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Originally posted by Jaunty John: These will always resolve false if NOT true

if what not true if: boolean x = true; boolean y = false; boolean z = true; than the first example would be true. and second false. if: boolean x = false; boolean y = false; boolean z = true; the the first is false and the second is true.

Roger Sanchez
Greenhorn

Joined: Jun 23, 2003
Posts: 16

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I forgot to put the variable values: x = false, y = true, z = false ( ( x || ! ( y && z ) ) && ! ( y || z) )

x = false, y = true, z = false ( ( ! x && ( y || z ) ) || ( ! y || z)) Thanks again

They might be trying to simplify the equation. For example, take this one: ( ( x || ! ( y && z ) ) && ! ( y || z) ) If either y or z is true, this statement is false (because the right side of the *AND is false). So, plug false values for y and z into the left expression, getting (x || true), which removes x from the equation. The whole thing factors downs to (!y && !z). Similarly, after some careful manipulation, the second statement is (!x || !y || z). Don't believe me? You could always try a truth table <grin>. Joe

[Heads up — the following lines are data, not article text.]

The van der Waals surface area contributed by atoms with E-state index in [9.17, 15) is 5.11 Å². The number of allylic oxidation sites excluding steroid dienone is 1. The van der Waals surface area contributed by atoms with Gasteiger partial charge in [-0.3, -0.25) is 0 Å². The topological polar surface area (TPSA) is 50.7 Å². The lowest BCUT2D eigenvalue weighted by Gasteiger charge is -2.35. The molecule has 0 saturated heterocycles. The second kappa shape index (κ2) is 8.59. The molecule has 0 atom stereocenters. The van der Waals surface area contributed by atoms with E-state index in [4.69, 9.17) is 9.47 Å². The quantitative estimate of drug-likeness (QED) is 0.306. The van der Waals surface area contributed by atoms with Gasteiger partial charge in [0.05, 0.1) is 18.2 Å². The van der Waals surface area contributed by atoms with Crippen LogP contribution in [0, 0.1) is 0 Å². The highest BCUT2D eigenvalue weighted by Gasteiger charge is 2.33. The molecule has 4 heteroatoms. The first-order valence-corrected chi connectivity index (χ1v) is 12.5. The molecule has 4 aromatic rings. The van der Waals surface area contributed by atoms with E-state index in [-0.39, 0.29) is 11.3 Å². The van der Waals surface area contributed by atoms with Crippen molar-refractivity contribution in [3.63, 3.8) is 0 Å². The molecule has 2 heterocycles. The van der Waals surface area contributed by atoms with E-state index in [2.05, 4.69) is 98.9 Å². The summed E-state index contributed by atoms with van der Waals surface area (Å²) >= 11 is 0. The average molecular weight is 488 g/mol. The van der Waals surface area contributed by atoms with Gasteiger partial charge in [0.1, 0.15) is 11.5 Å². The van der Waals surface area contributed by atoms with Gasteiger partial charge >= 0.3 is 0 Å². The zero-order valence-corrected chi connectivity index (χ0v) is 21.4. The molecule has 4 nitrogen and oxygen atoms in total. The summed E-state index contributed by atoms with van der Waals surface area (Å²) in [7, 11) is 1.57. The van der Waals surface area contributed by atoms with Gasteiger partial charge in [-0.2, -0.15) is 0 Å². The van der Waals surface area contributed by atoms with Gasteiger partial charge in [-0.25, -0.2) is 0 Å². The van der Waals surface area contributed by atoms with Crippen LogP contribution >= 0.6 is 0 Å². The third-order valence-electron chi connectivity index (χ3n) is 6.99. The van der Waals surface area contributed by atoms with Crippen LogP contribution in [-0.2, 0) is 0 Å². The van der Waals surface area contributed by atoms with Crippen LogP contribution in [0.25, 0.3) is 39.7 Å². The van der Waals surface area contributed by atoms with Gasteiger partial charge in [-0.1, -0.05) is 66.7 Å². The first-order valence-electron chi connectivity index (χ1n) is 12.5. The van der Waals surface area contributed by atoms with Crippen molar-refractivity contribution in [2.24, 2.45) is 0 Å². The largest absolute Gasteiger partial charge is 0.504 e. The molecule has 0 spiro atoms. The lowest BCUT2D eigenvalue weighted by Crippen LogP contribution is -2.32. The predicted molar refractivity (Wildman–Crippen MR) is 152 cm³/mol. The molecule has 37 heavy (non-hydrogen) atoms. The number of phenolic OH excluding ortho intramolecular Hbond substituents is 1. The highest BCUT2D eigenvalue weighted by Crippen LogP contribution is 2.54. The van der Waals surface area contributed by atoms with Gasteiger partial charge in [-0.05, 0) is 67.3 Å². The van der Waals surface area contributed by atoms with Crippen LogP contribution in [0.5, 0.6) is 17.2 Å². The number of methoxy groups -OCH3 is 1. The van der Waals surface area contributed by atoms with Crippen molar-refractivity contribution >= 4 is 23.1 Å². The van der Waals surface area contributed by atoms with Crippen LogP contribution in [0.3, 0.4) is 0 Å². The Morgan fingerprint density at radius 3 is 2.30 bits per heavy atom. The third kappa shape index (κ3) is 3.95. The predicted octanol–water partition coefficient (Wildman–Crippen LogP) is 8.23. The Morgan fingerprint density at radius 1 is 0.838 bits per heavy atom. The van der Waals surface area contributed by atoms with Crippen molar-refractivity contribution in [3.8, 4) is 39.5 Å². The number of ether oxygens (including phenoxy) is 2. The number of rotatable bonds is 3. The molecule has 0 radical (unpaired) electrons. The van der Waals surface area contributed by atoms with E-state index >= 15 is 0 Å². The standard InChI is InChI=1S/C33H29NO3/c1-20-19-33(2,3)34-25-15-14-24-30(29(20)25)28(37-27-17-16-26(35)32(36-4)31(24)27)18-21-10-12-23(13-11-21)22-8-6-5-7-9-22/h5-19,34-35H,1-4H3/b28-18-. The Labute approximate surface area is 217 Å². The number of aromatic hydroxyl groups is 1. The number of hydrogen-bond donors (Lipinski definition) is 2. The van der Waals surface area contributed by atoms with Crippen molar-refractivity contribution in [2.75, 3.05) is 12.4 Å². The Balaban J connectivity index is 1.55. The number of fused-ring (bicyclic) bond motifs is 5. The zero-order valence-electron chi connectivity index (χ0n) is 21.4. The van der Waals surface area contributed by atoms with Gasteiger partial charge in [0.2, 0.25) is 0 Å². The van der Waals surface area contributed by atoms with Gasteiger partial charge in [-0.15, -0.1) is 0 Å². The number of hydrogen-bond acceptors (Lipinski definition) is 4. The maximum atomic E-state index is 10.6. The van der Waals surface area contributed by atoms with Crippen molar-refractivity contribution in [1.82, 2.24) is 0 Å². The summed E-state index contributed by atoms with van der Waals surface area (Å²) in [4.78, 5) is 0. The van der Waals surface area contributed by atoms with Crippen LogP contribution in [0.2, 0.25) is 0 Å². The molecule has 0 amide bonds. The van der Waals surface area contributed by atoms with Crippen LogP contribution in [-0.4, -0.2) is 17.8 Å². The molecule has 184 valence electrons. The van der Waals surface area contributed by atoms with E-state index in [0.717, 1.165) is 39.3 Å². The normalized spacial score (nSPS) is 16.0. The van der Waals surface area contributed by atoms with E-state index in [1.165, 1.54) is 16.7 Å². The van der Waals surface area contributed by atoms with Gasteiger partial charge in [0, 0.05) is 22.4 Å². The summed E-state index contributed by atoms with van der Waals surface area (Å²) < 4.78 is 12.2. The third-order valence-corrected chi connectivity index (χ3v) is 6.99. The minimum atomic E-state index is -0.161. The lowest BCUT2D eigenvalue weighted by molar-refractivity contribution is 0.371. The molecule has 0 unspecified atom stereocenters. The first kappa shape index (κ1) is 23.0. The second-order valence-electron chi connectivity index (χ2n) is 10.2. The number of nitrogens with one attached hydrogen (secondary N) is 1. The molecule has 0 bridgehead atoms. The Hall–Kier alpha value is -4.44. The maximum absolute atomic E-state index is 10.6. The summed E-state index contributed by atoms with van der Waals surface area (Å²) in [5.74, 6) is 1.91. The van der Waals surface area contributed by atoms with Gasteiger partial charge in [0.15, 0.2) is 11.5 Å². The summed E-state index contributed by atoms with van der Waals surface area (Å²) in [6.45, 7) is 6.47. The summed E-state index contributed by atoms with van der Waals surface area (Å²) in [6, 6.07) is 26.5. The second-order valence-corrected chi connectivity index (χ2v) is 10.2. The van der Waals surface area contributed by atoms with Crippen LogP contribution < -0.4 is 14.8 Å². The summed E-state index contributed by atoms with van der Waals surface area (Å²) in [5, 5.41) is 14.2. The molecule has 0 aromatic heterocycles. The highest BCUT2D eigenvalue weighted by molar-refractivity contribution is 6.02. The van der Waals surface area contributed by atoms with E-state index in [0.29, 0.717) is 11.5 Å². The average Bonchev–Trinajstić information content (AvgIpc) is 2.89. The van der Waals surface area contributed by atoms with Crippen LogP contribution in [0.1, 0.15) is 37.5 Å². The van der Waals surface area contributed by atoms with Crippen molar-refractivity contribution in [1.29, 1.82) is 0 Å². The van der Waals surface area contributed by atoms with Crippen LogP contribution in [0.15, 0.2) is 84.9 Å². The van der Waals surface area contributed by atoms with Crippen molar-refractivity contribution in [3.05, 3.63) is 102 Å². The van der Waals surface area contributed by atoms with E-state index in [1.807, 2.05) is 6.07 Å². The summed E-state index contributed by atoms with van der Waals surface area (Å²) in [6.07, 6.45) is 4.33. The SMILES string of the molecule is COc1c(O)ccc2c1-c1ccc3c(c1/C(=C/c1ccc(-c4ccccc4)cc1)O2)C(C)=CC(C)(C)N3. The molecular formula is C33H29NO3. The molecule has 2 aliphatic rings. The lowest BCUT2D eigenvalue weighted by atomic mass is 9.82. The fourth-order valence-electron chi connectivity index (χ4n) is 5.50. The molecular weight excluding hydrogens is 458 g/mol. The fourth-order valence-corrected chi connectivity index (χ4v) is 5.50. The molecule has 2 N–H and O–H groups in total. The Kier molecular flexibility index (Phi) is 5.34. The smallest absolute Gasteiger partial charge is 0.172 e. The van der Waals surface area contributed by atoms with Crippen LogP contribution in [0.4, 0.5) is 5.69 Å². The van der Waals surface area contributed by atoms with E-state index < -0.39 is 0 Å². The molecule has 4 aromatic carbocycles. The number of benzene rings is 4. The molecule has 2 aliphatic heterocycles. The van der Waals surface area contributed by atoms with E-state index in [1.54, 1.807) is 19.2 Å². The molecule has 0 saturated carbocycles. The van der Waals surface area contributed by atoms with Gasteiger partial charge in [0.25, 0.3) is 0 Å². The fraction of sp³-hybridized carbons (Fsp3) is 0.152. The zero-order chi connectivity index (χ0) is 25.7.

Roger Sanchez
Greenhorn

Joined: Jun 23, 2003
Posts: 16

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Thanks for the quick reply. So, to check my understanding, both statements are false?

Joe Pluta
Ranch Hand

Joined: Jun 23, 2003
Posts: 1376

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Nope. First is false, second is true. Quick runthrough: x = false, y = true, z = false ( ( x || ! ( y && z ) ) && ! ( y || z) ) ( ( F || ! ( T && F ) ) && ! ( T || F ) ) ( ( F || ! ( F ) ) && ! ( T ) ) ( ( F || T ) && F ) ( T && F ) F x = false, y = true, z = false ( ( ! x && ( y || z ) ) || ( ! y || z)) ( ( ! F && ( T || F ) ) || ( ! T || F ) ) ( ( T && T ) || ( F || F ) ) ( T || F) T